Navigation Links
Results released for first multicenter study of hybrid revascularization
Date:3/10/2013

The first multicenter study of hybrid revascularization shows that the emerging procedure for treating coronary artery disease has a similar rate of major adverse events in the first year, compared with percutaneous intervention (stenting).

Hybrid revascularization is a minimally invasive blend of coronary bypass surgery and stenting. It has been described as a "best of both worlds" strategy for treating multi-vessel coronary artery disease. Surgeons avoid opening the patient's sternum, which facilitates recovery, while keeping the durability of bypass surgery for the most important of the blocked coronary arteries.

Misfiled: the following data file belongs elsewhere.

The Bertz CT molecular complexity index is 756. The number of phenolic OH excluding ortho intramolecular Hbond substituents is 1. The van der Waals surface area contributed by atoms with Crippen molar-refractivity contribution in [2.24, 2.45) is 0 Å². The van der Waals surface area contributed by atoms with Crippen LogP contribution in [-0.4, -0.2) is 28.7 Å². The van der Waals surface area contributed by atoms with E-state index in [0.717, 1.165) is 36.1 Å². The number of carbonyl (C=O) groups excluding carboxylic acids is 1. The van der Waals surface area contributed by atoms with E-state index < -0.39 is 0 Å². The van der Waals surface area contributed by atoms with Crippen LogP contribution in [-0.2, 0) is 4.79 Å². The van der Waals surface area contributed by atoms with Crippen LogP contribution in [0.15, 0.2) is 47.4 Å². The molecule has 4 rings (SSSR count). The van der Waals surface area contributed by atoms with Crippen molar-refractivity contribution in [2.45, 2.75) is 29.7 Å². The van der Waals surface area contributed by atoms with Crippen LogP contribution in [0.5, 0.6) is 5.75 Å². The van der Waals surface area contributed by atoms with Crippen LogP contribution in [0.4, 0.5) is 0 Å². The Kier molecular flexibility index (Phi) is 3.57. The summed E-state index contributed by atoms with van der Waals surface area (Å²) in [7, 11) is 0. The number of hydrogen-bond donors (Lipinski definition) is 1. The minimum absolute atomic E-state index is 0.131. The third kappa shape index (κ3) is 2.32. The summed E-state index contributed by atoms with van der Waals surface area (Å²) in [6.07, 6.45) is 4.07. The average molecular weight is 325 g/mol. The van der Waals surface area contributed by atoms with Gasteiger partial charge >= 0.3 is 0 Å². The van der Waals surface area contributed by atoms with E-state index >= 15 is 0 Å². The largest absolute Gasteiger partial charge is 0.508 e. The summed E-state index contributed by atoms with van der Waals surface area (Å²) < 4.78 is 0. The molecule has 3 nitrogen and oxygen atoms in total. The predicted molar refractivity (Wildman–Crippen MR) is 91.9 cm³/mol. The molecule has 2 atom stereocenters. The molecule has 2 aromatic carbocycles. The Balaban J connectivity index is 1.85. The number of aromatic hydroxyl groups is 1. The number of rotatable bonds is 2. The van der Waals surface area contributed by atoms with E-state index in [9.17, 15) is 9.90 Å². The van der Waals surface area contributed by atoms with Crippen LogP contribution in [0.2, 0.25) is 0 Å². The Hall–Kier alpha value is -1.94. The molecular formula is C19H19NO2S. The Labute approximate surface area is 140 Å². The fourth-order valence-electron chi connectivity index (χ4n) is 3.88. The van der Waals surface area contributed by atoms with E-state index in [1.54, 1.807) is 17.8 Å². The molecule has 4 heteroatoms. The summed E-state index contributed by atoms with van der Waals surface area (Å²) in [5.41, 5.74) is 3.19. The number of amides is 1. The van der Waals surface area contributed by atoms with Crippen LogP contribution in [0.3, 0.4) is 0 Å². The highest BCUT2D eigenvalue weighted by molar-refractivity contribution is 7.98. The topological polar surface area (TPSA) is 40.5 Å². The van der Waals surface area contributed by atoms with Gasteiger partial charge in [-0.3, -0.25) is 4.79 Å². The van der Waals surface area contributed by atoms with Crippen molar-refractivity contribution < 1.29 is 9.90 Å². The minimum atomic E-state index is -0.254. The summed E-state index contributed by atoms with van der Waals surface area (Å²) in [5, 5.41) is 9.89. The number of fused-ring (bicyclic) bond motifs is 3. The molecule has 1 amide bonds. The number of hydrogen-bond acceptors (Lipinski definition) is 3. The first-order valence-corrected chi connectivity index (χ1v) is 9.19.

John Puskas, MD, professor of surgery and associate chief of cardiothoracic surgery at Emory University School of Medicine, was national principal investigator for the study and is scheduled to present the results at the American College of Cardiology meeting in San Francisco.

Participating institutions included: Brigham and Women's, Columbia, Duke, Emory, Lankenau Hospital (Pennsylvania), Montefiore-Einstein Heart Center, Ohio State, University of Maryland, University of Pennsylvania, University of Virginia and Vanderbilt. The data coordinating center was housed in the Department of Health Evidence & Policy at the Icahn School of Medicine at Mount Sinai in New York. The study was funded by a Challenge grant part of the 2009 American Recovery & Reinvestment Act from the National Heart, Lung and Blood Institute, and was conducted in association with the NHLBI Cardiothoracic Surgery Trials Network.

The study was a prospective cohort study that enrolled 200 hybrid patients and 98 patients who would have been eligible for a hybrid procedure, but had multi-vessel percutaneous intervention (PCI) instead.